And due to the sanctions and self-imposed isolation from the world, the regime is dangerously low on supplies, both military and economically. The North Korean military are first among equals and get the lion’s share of all goods and energy services. But even if Pyongyang could muster up enough political will to launch an attack, it is doubtful the regime could supply enough fuel or ammunition for its army to conduct a sustained campaign.

For instance, North Korean interceptor aircraft have been recently spotted flying near the DMZ, in patterns suggesting more than simple exercise. The air force mostly comprises older MiG aircraft (of the MiG-15/17/19/21 types), but includes small numbers of more modern MiG-23, MiG-29 and Su-25 aircraft. These aircraft, mainly deployed around the DMZ, are typically fuelled at 25-35 percent capacity during exercises to avoid pilots defecting to China. Although, just whether such low fuelling indicates fear of defection or true lack of jet fuel is unclear. It is certain that due to shortages of spare parts, fuel, and poor maintenance, some weaponry will not be functional.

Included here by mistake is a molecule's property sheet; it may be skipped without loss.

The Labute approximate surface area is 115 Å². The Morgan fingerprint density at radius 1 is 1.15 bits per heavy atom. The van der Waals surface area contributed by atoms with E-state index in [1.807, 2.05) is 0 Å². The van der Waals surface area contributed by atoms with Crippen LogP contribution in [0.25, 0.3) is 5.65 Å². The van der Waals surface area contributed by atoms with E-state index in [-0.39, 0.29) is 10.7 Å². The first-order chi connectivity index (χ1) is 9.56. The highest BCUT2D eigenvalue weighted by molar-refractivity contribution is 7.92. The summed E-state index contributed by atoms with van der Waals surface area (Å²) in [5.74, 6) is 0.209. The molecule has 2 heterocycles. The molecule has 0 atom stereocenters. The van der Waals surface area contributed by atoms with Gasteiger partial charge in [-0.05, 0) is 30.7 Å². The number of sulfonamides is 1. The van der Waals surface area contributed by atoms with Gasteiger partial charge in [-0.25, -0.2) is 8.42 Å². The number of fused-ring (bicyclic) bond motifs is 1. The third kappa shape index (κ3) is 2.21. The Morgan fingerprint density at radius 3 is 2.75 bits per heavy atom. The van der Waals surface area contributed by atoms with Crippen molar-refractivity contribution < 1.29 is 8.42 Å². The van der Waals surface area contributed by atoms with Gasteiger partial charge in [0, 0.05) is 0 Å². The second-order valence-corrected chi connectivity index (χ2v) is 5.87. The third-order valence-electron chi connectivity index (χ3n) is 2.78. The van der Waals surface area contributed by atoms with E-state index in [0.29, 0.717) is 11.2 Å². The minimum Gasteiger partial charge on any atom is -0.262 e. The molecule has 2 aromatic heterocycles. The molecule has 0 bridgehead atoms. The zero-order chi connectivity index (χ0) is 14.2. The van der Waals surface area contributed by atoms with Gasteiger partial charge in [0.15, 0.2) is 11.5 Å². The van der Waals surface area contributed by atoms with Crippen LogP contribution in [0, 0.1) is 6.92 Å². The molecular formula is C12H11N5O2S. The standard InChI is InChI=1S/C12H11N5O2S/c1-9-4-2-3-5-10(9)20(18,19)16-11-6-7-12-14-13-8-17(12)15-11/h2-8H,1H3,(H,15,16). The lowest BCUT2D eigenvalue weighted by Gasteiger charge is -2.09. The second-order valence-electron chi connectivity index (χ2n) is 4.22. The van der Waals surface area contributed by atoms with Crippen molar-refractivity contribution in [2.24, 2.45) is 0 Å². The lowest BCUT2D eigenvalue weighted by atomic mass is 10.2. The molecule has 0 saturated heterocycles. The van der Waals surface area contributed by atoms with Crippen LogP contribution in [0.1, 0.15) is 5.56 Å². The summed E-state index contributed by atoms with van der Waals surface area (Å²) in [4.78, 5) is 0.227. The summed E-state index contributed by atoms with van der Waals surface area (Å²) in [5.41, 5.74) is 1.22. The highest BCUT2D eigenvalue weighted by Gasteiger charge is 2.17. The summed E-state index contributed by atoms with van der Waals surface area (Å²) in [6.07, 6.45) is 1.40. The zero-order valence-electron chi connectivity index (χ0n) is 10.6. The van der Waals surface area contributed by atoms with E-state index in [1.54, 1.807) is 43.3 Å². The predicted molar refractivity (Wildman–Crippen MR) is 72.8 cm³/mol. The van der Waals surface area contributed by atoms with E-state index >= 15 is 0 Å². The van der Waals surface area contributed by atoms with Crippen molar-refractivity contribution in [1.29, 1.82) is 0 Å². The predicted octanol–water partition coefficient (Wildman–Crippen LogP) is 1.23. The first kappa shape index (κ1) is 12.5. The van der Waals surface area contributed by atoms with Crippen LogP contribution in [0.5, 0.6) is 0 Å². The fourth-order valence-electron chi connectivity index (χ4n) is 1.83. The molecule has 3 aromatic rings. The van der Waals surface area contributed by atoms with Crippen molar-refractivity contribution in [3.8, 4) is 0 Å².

Given the obsolescence of most of North Korea’s military, about half of their equipment was designed in the 1960s while the other half is even older, the regime’s military would struggle immediately to fight any modern army. “It is estimated that North Korea’s heavy armoured forces, possessing enough combat hardware to equip perhaps ten U.S. divisions, have an actual capability equivalent to about 2.5 U.S. armoured divisions. With infantry equipment added, North Korean ground forces possess an overall firepower equivalent to nearly five modern U.S. heavy divisions”, according to research from the IISS. By comparison, Iraq was assessed as having six modern division equivalents in 1990 before the first Gulf War.